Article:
There is a difference in how a divine command theory and a theory of imitation connect to various themes in Christian theology. Consider how these theories connect the Christian moral life to the goal of the Christian life. A common theological conception is to take the goal of human life to be a loving union with God. Not everyone agrees that this is the goal of human life, but divine command theorists such as Karl Barth, John Hare, and Stephen C. Evans at least agree. They take union with God, becoming co-lovers or friends with God, as the human goal (Barth 1957b, vol. II.2, p. 549; Hare 2001, p. 53; 2011, p. 210; Evans 2013, p. 31). A divine command theory connects the moral life and its goal through obedience and covenant. The theory describes the moral life as obedience to God’s law. Obedience to God’s law is then seen as facilitating a relationship with God, that is, becoming God’s people through obedience (Hare 2015, p. 39). A theory of imitation draws a different connection because both the moral life and its goal can be described as a life in Christ, being conformed to the image of Christ and united with him. This, I will say, gives a more direct connection between the Christian moral life to the goal of the Christian life. The way divine command theory connects the Christian life with its goal corresponds more with an Old Testament Covenant theory in which obedience to the law facilitates a life with God. A theory of imitation connects through Christology, where a life in Christ facilitates union with God.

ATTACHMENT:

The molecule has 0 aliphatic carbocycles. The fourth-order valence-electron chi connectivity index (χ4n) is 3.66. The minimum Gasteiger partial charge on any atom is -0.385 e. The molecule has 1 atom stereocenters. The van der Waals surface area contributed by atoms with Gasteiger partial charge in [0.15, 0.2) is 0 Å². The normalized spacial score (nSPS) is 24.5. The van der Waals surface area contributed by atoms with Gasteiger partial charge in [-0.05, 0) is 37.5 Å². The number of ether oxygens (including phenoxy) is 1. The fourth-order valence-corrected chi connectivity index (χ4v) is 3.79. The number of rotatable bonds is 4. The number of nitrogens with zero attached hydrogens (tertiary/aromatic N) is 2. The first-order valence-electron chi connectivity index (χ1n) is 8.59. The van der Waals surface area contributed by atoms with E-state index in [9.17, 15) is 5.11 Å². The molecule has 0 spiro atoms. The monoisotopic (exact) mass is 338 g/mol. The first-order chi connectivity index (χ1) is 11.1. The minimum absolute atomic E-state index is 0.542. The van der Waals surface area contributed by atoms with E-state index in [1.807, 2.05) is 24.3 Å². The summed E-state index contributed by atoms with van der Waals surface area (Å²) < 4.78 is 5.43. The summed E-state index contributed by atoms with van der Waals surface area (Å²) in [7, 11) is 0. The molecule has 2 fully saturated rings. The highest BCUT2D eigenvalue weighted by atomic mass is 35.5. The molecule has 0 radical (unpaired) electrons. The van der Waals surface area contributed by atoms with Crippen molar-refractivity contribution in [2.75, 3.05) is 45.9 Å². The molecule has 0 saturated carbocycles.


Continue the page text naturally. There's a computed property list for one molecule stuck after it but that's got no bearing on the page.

Because a theory of imitation connects to such a central part of Christian theology—a central part that is connected to other theological themes—numerous connections to Christian theology exist. For instance, the theory of imitation connects to the theological theme of sanctification. The Christian life does not consist of conformity to law but rather of being conformed to the image of Christ. A moral theory of imitation, as any moral theory, recognises the importance of doing what is right. We can imitate how Jesus acts. However, the primary emphasis lies on the moral agent’s character, on becoming the sort of person who does what is right—on becoming the person God intends each of us to be. In this sense, a theory of imitation is a type of virtue theory because the moral properties of persons (virtues) are more basic than the moral properties of acts and outcomes. A moral theory that does not primarily draws attention to what a person does (follows commands) but rather the person’s character (trying to resemble the character of God) fits better with how sanctification involves transformation. Moreover, it connects to the Christian view of revelation. God ultimately revealed himself in the person of Jesus. This means that since the Incarnation, the will of God is both perfectly expressed and perfectly fulfilled in Jesus Christ—not in a set of commands. Because a divine command theory does not connect to such a central part of Christian theology as Christology, it will not have the same number of connections to other theological themes.